The Space Review’s open source investigation into the new complex, which appears to be in the Krona space facility of the Russian Ministry of Defense close to Zelenchukskaya, revealed its existence.
They contend that Project “Kalina,” a laser system intended for “electro-optical warfare,” could shine laser pulses to harm satellites’ optical sensors by analyzing publicly available satellite imagery, solicitation documents from Russian industrial contractors, and Russian financial documents.
The Space Review reports that “tender documentation posted online in 2015 had already made it clear that Kalina would feature a new telescope to precisely aim laser beams at satellites.”
Although the project’s initial phases began in 2011, preliminary research actually began a decade earlier. The complex where Kalina resides is equipped with surveillance tools like radar and lidar systems for locating targets for space telescopes.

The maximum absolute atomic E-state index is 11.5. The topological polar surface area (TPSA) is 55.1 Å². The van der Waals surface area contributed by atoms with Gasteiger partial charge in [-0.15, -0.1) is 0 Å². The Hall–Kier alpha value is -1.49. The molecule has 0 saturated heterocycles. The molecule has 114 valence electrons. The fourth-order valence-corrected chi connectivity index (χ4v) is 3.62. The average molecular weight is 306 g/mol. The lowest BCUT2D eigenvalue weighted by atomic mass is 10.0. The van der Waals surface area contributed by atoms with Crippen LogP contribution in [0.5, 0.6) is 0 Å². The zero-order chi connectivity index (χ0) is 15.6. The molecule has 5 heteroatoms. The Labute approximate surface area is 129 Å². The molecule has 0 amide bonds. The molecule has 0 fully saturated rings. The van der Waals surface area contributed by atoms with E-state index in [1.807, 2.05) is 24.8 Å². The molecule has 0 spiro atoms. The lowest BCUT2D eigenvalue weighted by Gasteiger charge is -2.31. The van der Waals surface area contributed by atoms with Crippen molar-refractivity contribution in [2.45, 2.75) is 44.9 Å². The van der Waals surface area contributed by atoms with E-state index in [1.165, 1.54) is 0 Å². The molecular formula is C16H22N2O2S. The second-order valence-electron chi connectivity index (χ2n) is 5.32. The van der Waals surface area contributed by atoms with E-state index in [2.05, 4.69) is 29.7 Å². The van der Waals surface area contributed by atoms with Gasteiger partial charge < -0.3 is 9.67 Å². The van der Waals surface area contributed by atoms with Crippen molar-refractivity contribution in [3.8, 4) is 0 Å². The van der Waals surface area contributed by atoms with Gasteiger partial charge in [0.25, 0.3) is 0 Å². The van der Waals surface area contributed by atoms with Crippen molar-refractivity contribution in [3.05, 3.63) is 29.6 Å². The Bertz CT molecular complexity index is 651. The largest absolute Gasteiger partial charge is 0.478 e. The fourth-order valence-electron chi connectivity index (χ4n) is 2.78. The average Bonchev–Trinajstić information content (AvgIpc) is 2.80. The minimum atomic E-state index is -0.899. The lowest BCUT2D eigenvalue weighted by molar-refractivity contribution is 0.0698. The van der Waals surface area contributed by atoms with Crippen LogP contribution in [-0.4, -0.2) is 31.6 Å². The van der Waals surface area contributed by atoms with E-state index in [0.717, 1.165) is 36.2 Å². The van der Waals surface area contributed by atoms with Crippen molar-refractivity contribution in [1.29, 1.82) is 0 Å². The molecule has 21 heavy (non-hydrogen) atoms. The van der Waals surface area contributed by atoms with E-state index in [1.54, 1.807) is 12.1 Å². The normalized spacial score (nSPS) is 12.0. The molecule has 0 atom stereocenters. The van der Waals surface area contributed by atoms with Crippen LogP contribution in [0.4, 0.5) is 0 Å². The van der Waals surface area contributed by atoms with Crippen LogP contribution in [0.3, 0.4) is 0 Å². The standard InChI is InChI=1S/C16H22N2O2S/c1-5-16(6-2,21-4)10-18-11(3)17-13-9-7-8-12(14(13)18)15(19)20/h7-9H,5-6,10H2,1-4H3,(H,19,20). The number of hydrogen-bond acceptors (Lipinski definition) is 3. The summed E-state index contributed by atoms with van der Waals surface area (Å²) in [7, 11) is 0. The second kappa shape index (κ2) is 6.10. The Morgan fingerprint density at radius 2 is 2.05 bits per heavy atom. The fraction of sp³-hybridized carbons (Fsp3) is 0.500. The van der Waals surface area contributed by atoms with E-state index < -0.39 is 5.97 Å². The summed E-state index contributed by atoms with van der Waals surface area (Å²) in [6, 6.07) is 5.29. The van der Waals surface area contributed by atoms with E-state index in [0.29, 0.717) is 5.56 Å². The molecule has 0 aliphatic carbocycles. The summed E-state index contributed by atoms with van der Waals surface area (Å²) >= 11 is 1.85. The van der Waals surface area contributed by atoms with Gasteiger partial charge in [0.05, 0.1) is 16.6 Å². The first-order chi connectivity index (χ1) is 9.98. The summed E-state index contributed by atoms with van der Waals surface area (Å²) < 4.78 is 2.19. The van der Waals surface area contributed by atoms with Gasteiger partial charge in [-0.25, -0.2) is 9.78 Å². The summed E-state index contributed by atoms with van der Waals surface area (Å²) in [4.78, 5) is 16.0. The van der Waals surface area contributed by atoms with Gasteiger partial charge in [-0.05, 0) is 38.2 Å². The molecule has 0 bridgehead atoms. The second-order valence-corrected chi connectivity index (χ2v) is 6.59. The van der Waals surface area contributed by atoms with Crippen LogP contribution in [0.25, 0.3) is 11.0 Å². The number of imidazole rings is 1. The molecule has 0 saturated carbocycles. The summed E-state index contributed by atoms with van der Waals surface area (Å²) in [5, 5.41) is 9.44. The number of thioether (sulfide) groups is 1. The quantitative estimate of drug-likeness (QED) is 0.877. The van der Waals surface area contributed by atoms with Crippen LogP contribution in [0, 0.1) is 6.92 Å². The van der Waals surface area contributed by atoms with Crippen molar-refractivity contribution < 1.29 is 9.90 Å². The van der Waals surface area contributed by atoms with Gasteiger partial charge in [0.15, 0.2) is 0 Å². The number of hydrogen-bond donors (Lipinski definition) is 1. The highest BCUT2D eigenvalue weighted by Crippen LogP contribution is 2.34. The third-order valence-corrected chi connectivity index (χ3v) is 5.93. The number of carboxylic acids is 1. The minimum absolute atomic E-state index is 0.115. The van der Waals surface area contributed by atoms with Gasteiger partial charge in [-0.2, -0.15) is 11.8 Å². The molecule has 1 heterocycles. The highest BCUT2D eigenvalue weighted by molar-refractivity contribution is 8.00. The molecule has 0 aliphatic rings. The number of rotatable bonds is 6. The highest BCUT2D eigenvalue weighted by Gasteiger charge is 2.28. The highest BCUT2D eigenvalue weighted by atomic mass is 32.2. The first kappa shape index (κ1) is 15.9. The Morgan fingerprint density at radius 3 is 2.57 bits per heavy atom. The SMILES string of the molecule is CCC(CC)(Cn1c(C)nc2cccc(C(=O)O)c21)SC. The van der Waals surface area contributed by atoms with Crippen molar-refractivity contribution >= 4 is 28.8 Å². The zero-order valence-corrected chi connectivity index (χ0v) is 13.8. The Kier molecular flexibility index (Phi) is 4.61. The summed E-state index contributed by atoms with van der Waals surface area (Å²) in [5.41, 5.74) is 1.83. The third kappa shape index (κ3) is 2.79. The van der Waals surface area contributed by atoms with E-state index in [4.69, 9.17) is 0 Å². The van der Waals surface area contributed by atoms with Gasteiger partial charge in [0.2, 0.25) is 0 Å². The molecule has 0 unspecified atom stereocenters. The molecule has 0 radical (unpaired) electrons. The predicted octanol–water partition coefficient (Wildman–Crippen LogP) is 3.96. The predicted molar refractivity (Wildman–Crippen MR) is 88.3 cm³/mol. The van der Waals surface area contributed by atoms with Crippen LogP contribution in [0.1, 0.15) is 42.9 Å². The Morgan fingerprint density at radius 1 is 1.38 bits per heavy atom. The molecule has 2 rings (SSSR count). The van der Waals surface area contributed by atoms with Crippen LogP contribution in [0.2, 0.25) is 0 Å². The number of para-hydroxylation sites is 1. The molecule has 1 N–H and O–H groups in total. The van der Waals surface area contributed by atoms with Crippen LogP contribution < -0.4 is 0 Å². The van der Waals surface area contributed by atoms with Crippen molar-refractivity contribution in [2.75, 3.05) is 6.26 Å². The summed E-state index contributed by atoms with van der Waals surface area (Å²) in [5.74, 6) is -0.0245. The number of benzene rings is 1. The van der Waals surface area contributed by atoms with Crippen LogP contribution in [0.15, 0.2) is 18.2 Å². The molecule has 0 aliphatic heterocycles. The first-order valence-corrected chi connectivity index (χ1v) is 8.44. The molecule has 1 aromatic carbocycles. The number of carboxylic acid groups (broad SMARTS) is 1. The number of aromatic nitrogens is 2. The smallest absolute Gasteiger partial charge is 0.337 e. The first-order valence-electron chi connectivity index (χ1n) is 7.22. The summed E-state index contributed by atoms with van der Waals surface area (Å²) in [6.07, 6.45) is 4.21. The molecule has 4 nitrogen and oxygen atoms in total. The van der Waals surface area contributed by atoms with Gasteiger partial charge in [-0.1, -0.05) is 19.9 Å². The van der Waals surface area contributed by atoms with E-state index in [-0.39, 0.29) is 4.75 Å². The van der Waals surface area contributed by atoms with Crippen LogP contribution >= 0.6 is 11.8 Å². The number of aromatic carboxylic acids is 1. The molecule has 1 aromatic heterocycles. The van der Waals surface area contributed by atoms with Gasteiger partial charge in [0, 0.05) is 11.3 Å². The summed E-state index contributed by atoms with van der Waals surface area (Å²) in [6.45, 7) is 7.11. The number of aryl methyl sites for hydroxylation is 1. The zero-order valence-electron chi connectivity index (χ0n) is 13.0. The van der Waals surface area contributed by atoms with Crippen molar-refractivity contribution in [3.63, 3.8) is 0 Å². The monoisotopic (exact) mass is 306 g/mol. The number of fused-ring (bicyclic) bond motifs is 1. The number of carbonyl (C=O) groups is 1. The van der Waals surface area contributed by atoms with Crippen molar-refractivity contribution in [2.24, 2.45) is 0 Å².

It is unknown how much of the hardware has been installed, despite the telescope building and the tunnel joining it to the lidar building already being in place. The various economic sanctions imposed on Russia since 2014, particularly those on electronics, may have hampered its advancement.
Russia tested a missile in November of last year that destroyed one of its own satellites.
At the time, Antony Blinken, the US secretary of state, denounced what he called Russia’s “reckless” test, which left nearly 1,500 pieces of debris floating in low-Earth orbit, where the International Space Station orbits the Earth.
Due to the danger of producing space debris, anti-satellite weapons (ASAT) testing has come under fire from former astronauts, international space agencies, Nobel Laureates, and government officials from all over the world.
In a letter published in September 2021, it was stated that “if just one piece of debris from such a test collides with a satellite and causes a major fragmentation event, this could lead to additional events affecting all States, which could include further fragmentations, satellite failures, or service disruptions.”